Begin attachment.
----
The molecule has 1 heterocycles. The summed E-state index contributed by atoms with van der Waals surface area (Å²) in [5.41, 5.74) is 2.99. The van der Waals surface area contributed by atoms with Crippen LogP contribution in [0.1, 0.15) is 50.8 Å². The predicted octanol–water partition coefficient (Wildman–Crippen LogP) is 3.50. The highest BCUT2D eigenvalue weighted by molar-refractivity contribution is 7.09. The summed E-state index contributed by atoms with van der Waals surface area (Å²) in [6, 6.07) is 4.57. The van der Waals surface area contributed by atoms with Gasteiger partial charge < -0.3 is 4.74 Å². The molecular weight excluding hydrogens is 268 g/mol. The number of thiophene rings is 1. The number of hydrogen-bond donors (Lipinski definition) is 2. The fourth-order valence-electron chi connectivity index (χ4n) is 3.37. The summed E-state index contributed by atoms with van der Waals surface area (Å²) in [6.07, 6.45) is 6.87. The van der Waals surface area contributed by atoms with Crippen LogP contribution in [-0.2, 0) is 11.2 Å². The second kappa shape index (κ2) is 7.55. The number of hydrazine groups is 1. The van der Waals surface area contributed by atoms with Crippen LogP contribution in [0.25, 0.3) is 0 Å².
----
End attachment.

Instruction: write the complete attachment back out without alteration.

The molecule has 1 heterocycles. The summed E-state index contributed by atoms with van der Waals surface area (Å²) in [5.41, 5.74) is 2.99. The van der Waals surface area contributed by atoms with Crippen LogP contribution in [0.1, 0.15) is 50.8 Å². The predicted octanol–water partition coefficient (Wildman–Crippen LogP) is 3.50. The highest BCUT2D eigenvalue weighted by molar-refractivity contribution is 7.09. The summed E-state index contributed by atoms with van der Waals surface area (Å²) in [6, 6.07) is 4.57. The van der Waals surface area contributed by atoms with Gasteiger partial charge < -0.3 is 4.74 Å². The molecular weight excluding hydrogens is 268 g/mol. The number of thiophene rings is 1. The number of hydrogen-bond donors (Lipinski definition) is 2. The fourth-order valence-electron chi connectivity index (χ4n) is 3.37. The summed E-state index contributed by atoms with van der Waals surface area (Å²) in [6.07, 6.45) is 6.87. The van der Waals surface area contributed by atoms with Crippen LogP contribution in [-0.2, 0) is 11.2 Å². The second kappa shape index (κ2) is 7.55. The number of hydrazine groups is 1. The van der Waals surface area contributed by atoms with Crippen LogP contribution in [0.25, 0.3) is 0 Å².